I'm trying to understand the principle of active noise control, a technique to reduce noise by using interference. Wikipedia says:
A noise-cancellation speaker emits a sound wave with the same amplitude but with inverted phase (also known as antiphase) to the original sound. The waves combine to form a new wave, in a process called interference, and effectively cancel each other out – an effect which is called destructive interference.
This simple explantion makes perfect sense to me except one thing — what exactly is "antiphase"?
If we are talking about pure sinusoidal sound waves, then it is pretty simple. Two waves with a phase difference of 180˚ are in antiphase, and if their amplitudes are the same, they will interfere with each other and cancel each other.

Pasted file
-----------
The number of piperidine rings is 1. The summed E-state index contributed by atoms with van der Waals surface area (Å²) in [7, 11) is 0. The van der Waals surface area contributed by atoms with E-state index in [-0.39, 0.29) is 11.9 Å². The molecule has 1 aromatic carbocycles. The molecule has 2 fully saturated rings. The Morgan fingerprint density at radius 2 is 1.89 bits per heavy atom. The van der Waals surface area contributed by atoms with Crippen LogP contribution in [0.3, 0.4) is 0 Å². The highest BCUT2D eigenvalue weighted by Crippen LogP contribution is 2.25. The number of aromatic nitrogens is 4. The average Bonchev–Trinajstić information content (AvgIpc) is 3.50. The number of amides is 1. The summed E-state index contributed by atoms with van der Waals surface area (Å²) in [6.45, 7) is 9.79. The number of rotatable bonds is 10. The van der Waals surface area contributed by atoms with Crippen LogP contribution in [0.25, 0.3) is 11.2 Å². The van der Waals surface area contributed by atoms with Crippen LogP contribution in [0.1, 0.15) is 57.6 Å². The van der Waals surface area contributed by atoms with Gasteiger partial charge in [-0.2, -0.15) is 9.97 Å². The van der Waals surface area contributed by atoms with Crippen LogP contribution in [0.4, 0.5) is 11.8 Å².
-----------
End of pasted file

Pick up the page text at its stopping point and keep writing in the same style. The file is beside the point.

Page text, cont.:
My question arises when talking about non-sinusoidal periodic waves. In order to cancel such a wave
F(t), we need an inverted wave with the same amplitude, i.e.
-F(t). But now, because it is not a sinusoidal curve, this inverted wave
-F(t) is not identical to the phase-shifted original wave by 180˚
L is the cycle length of
F(t). Can we still call this inverted wave
-F(t) as "antiphase"? Isn't it literally an inverted in-phase wave (because we haven't changed the phase at all)?